A few weeks ago 4 members of CommunityGrows (CG) presented at the Climate Insitute’s Teaching Climate Justice conference. At this event, a wide variety of speakers presented their work and reflections on climate justice and how it is represented and taught in the United States. Two of our BEETs (Band of Environmentally Educated Teens), Teresa Topete and Tiana Hubbard, presented their reflections on their environmental education and what the climate movement means to them. Following them, two staff members of CG, Vanessa Williams and B Freas spoke about how CommunityGrows is working in the environmental education space with an alignment towards social and climate justice.
Teresa, a senior at Lick-Wilmerding high school in San Francisco, is a second-year BEETs intern and has been passionate about environmental justice for as long as she can remember. In her presentation she spoke about how popular media often represents climate activism as insular, and that acts such as beach clean-ups, recycling, and refusing plastic straws will resolve climate change. She emphasized that this way of framing the climate crisis removes people from the equation and fails to recognize how the climate change disproportionately impacts low-income communities and people of color. “Climate change is a people crisis just as much as it is an environmental threat. Climate change is interwoven in the foods we eat, the items we purchase, the industries we support and it is important that we start teaching this narrative to youth at a very young age.” she reminds listeners, and then began to discuss the ways in which her time with the BEETs has filled in the gaps that the education system has failed to teach her. In her closing remarks she acknowledged that “Some of the most powerful lessons I’ve experienced in the classroom have been about the history of Indigenous peoples, climate change, environmental justice, and youth activism. While just one lesson about climate change can make a huge difference to youth, these kinds of lessons are successful when they can be found throughout the school. Up until high school, I attended an underfunded public elementary and middle school, where the topic of climate change never came up. It wasn’t until I transitioned to an affluent private high school that I received the education every youth deserves to be exposed to. I’m talking about solar panels, community gardens, environmental justice workshops, and guest speakers. These are the kinds of lessons that go beyond the classroom. It is educational inequities such as this one, that not only overlap with socio-economic status but directly tie into race. The individuals who need this kind of education the most are the ones who lack it, but this does not have to be a reality.”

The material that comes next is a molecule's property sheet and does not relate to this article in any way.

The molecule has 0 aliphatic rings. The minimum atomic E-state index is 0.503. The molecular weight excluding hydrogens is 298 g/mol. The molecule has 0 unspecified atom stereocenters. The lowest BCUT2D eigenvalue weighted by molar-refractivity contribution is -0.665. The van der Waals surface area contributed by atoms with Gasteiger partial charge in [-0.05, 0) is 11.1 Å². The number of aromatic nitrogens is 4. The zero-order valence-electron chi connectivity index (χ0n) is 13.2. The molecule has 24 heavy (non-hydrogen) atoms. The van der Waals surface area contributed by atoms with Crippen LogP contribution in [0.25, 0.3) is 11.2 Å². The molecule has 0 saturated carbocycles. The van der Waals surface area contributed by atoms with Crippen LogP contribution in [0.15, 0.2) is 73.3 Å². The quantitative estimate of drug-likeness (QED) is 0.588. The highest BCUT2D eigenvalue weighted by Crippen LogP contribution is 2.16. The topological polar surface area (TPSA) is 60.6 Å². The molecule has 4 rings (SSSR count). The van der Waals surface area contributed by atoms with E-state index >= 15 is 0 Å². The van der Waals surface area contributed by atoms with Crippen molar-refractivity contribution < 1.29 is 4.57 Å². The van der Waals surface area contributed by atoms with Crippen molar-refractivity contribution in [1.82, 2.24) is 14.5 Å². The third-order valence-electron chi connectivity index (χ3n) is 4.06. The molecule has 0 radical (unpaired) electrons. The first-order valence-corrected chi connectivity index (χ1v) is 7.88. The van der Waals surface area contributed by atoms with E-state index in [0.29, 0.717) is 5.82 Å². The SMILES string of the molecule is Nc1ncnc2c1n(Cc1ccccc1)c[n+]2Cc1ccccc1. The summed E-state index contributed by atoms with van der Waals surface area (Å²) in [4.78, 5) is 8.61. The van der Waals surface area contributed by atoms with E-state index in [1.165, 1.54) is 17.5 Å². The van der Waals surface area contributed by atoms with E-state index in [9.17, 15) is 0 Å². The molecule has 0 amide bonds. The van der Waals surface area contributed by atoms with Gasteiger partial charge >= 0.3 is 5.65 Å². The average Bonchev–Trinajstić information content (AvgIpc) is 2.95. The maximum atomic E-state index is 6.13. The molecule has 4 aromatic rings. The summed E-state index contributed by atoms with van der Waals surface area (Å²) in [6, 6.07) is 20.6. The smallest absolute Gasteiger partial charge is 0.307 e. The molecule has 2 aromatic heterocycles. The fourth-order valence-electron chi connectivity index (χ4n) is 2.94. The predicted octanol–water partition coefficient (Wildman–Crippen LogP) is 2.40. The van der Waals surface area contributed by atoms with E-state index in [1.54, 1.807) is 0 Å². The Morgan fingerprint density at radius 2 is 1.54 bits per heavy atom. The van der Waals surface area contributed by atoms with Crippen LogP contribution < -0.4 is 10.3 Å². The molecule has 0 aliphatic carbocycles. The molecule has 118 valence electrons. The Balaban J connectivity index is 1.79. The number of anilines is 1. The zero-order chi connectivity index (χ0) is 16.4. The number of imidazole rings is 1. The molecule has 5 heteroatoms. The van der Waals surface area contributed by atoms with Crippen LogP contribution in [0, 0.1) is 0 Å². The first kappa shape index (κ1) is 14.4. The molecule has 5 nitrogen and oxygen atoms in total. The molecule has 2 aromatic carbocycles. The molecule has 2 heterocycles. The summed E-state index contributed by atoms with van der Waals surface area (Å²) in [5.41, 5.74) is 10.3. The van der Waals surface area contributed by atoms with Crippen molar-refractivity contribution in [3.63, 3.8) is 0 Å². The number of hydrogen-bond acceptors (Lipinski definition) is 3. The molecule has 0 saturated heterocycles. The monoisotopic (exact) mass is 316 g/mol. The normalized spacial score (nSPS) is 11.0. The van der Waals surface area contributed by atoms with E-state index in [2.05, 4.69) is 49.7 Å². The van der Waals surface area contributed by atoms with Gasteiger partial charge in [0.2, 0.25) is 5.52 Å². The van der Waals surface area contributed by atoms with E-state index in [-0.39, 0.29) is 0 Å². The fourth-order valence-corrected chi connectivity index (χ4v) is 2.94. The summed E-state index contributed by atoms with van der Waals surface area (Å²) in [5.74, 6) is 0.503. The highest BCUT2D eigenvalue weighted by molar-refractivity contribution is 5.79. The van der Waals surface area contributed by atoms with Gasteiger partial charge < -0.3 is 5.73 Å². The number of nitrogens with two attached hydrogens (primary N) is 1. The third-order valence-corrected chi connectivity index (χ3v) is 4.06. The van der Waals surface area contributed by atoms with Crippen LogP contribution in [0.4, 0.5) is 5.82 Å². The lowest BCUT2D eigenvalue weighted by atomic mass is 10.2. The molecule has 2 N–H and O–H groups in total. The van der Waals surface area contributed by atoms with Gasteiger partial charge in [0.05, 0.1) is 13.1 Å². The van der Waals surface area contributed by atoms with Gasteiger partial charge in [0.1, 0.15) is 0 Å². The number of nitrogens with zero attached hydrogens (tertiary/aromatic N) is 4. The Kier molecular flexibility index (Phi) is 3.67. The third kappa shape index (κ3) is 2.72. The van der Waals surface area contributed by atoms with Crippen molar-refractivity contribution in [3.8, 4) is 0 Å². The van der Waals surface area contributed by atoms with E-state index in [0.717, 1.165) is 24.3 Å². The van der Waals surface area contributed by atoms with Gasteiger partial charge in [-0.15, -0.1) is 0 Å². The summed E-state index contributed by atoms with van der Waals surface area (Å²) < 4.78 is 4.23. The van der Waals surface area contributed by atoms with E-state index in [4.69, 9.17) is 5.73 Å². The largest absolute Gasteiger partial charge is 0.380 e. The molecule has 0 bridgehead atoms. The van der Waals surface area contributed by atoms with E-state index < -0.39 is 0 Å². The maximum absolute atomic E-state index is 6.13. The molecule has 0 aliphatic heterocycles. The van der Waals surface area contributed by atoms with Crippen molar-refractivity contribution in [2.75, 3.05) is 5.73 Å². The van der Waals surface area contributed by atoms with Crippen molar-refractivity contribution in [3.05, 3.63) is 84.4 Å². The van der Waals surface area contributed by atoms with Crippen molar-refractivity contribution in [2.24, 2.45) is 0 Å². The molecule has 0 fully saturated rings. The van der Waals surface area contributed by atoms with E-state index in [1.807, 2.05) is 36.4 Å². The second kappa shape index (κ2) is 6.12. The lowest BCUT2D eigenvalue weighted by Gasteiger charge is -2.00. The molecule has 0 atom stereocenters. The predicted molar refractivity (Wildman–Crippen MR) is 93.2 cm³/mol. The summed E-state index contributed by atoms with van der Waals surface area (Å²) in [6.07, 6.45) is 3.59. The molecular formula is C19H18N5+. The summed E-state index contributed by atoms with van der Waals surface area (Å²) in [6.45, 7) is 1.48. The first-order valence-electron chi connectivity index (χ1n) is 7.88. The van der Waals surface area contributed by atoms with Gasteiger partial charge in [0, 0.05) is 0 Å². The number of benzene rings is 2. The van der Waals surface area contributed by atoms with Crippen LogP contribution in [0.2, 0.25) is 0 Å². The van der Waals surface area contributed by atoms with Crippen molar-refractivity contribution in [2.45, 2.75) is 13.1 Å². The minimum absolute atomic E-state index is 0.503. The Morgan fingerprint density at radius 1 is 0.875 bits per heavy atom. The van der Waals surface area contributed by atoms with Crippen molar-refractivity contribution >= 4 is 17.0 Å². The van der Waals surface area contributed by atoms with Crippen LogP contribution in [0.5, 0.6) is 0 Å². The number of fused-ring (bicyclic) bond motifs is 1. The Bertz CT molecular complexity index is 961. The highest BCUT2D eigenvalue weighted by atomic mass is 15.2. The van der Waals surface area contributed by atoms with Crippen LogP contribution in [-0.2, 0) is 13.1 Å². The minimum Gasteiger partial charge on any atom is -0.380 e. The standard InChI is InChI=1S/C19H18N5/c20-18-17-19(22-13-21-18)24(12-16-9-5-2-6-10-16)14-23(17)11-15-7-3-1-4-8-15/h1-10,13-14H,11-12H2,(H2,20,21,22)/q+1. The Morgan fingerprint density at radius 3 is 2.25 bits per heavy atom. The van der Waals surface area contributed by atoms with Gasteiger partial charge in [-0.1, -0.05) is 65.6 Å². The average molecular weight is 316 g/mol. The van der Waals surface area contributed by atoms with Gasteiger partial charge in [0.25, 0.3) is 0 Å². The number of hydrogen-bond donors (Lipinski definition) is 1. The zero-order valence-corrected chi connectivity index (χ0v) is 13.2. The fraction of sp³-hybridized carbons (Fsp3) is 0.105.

Tiana, a senior at Mission High School, has been a part of the BEETs internship for 3 years and the board for 1 year. Over the last couple of years she has been getting more into climate change and climate justice. She began her presentation by reflecting on how climate change had been taught to her before joining the BEETs program. She explained that “for the last 3 years [the BEETs] has taught me more about climate change than I’ve ever known. As important as it is to every person and thing on planet earth you would think that it would be taught in school. But they never teach us the important stuff so i’m not surprised.” She went on about how even in agriculture and science classes, climate change was glanced over at best. Her speech expresses frustration with the education system, and a recognition that climate change is too important to hide from our youth being that they’re the ones who will be feeling its long term effects. She exclaimed that “the slightest bit of education about climate change can start a domino effect on people changing their lifestyles pushing us in the right direction”, and ended her speech with a call to action asking that teachers listening be open to learning about what is important to their students, and that climate change is precisely what’s important to them.
Teresa and Tiana’s words were powerful and well-received. Audience members gave feedback such as ” The young women who spoke yesterday really impressed me. Thanks for giving us the opportunity to hear their voices.” and “I learned so much from them.” These teens are fierce and empowered leaders; this will not be the last we hear from them and we are so deeply proud to know they will carry what they learned in the BEETs with them as they navigate adulthood and creating structural change.
Our educators B and Vanessa presented on teaching climate justice and how our BEETs program prioritized leadership, BIPOC Changemakers, and Place-Based Content. They explained how our organization operates, and focused on the BEETs program. B explained that the program is, in short, “a paid teen internship program focused on environmental justice, gardening, and job skills training.” They then transitioned to giving specifics on the program operations. The BEETs program is largely comprised of BIPOC youth, therefore special care is taken in ensuring that the guest speakers who interact with the BEETs reflect them and showcase a wide variety of climate and environment fields so that the teens are more aware of the paths in life available to them. They emphasized that the program prioritizes 3 main things. 1) Centering BIPOC leaders & their stories, 2) Empowering student voice & building leadership, and 3) Keeping content place-based & relevant. For each of the programs priorities B and Vanessa gave details on how they are crafting the BEETs to encompass these values, and in doing so created a conversation and inspiration for other teachers listening.
We’re incredibly proud of those who presented, and humbled to have been featured so that we can share how our program operates and inspire others.